Then, one day in 1995, because of a scheduling error with my son’s pediatrician, I found myself at their Cincinnati office, rather than the northern Kentucky office less than a mile from our home. Brennan must have only been there for an immunization or check-up, because afterwards, we stopped for lunch at a nearby McDonalds. As we were eating, a woman walked in who looked somewhat familiar. Along with her, were two beautiful little girls of a different nationality, both of whom looked to be under the age of 5. For the longest time, I couldn’t figure out why she looked familiar and then it hit me…she looked like Miss Bailey! I was trying to look at her without staring, reasoning back and forth in my mind…"Could that be her?" to "It can’t be her!" The little girls with her were younger than my son (who was 6 at the time). The math just didn’t add up. If Miss Bailey had kids, they would undoubtedly be older than that. I was still debating with myself when I saw her smile…that same sparkly eyed smile from 20 years before. That’s when I knew it was her. I tried to make eye contact, in the hopes that she might recognize me. What was I saying!? Last time she had seen me, I was only 10, and now, I was 30! A few more moments went by, and although I so badly wanted to talk with her, I just couldn’t gather the courage to do it. (How silly is that!?)
Brennan and I got into our car and headed for home. Within moments, the regret settled in. It made me heartsick that God had provided an opportunity I had long hoped for…and I completely blew it. I thought about looking her up in the phone book, but realized I hadn’t the faintest clue of her married name. It remained on my mind for several days and I expressed my remorse to the Lord over and over. I told Him if ever I saw Miss Bailey again, I’d never let an opportunity like that pass me by.
Later that same week, our church was hosting a concert by Dallas Holm. (For those who aren’t familiar, he was a popular contemporary Christian singer of the 80’s and 90’s.) The concert had been promoted on local Christian radio, so we were expecting a large turnout. We arrived quite early in order to get good seats. Once settled, I turned around to watch for any of our friends who might need a place to sit. Would you believe directly behind me, was none other than Miss Bailey!? I quickly turned back around, wide-eyed. I had told my hubby about what happened at McDonalds and he must have seen my wide eyes because he mouthed to me "What’s wrong?" I mouthed back (pointing through the back of the pew) "That’s her! That’s Miss Bailey!" (then, his eyes grew wide!) There was still quite some time before the concert, so I knew what I needed to do. I took a deep breath and turned around…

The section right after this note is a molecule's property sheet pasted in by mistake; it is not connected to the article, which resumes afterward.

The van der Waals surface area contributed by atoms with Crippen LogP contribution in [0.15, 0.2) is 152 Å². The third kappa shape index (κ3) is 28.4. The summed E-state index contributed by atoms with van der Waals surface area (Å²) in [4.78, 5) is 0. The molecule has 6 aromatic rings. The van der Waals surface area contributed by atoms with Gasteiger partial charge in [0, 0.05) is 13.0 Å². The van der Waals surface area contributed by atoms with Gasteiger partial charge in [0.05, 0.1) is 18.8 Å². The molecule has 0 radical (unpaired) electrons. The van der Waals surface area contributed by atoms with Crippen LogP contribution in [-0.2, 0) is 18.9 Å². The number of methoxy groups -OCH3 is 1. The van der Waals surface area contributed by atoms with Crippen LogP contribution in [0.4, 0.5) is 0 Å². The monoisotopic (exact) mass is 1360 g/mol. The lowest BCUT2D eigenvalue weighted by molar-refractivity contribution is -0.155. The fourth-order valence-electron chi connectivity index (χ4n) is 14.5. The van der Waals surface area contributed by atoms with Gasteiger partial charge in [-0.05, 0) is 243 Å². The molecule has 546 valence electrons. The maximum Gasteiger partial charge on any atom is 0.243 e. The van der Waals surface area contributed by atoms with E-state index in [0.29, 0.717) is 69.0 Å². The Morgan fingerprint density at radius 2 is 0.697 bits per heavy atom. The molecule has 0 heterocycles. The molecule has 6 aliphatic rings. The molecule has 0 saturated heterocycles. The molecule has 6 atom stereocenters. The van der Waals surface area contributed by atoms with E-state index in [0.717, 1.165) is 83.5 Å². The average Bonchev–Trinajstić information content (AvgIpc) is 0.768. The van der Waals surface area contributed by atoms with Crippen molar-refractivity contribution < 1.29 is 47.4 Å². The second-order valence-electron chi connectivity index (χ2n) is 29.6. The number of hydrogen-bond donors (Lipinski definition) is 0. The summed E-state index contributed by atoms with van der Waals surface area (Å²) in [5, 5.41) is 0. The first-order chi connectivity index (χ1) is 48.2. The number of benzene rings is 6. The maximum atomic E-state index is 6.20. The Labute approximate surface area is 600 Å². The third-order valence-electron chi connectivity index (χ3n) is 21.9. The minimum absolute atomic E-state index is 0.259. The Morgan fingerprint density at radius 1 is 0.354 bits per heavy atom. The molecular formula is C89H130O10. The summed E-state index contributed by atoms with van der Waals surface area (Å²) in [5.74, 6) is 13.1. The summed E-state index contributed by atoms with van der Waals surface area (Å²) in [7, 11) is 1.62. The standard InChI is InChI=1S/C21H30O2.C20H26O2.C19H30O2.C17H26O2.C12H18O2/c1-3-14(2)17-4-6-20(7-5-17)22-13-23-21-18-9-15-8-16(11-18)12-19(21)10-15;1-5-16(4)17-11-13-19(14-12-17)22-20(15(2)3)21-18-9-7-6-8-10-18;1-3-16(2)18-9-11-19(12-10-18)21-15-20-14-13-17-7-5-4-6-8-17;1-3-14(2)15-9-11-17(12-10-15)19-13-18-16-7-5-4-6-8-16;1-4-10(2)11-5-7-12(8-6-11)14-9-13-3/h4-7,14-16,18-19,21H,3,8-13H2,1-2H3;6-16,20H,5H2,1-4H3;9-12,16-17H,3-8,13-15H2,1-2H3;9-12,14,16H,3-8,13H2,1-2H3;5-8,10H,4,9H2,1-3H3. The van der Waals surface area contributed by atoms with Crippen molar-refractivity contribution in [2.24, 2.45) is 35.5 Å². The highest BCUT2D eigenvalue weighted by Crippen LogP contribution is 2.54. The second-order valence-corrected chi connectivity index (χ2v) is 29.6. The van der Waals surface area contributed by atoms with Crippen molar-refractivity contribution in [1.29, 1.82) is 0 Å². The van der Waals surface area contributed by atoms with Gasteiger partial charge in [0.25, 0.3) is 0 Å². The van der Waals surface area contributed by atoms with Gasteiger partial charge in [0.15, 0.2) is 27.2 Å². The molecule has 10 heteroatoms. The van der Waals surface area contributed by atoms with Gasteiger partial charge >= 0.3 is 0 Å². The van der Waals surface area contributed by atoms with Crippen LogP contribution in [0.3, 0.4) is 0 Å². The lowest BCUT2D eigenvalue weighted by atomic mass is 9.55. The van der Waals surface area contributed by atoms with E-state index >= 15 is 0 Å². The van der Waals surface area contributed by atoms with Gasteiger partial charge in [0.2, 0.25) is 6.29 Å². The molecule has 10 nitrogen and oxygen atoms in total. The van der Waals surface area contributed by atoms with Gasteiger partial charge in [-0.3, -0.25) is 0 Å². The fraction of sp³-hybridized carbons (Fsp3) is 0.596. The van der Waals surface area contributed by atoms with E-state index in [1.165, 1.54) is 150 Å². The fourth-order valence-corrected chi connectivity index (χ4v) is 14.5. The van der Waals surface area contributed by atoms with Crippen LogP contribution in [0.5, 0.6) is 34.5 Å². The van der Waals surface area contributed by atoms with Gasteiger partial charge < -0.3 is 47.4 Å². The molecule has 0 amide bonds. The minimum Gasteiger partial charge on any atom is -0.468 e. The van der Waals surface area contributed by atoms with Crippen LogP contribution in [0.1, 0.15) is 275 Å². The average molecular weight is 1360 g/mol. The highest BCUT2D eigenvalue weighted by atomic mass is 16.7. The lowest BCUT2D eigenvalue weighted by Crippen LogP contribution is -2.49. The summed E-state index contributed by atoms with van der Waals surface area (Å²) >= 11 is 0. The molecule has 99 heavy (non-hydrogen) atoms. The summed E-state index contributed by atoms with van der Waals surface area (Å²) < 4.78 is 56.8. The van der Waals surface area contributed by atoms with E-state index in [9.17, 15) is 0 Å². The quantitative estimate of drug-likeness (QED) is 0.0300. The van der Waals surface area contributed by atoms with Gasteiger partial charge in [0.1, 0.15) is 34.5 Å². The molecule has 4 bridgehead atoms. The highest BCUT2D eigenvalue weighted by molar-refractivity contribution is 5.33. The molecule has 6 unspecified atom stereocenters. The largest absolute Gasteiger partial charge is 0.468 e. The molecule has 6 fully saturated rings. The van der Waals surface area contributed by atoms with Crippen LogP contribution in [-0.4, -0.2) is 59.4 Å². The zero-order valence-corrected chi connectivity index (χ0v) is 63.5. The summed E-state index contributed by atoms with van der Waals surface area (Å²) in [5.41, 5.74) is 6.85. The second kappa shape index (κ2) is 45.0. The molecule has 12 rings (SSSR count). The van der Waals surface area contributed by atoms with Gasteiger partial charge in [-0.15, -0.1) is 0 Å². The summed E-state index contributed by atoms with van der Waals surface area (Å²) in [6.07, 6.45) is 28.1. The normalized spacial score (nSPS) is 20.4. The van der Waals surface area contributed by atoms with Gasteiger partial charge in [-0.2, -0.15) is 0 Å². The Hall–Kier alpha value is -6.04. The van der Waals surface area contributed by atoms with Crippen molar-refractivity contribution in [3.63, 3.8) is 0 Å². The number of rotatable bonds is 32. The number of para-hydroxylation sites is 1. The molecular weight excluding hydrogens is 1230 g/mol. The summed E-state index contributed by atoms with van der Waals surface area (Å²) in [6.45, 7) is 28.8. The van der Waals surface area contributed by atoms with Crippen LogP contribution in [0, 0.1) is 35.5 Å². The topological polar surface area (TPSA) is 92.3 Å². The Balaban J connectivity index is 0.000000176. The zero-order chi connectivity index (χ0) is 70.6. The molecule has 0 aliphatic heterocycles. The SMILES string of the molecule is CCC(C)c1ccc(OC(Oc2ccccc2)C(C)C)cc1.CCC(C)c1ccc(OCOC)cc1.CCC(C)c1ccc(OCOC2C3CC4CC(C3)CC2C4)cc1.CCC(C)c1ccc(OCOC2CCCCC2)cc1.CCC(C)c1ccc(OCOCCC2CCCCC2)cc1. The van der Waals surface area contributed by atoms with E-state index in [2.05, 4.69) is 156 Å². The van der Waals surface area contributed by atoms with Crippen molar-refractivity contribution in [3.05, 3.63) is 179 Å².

We spent the next 15-20 minutes catching up. I was able to tell her how much I appreciated her powerful influence in my life, how much I learned from her. I told her my memories from her class were so precious and that I knew the Lord had drawn me through her example. She said our class was her very first, right out of college. She made reference to the fact that the school wasn’t too happy with her about those morning prayers. A few months after her departure, she had married and begun teaching at a Christian school, where she remained until she and her husband began having children of their own, four boys to be exact. Her youngest was a high school senior. The previous year, they had adopted the two beautiful little girls from Guatemala. Her life, she said, was so very blessed. They were actually a month away from a move to Alaska, where her husband had received a job transfer. She was anxious to see what adventures awaited them. I asked if she ever planned to return to teaching, she said she might when her daughters were old enough to attend school. As she spoke, it struck me that though a little older, her face was just as radiant as it was in 1975.
It’s been 13 years since God graciously orchestrated that meeting. Her daughters are nearly grown now. I’m not sure if her family is still in Alaska, or if she ever did return to teaching, but I have peace. It thrills my heart to think there are other students, possibly as far as Alaska, who have been impacted (perhaps for eternity) by the example of one extraordinary teacher.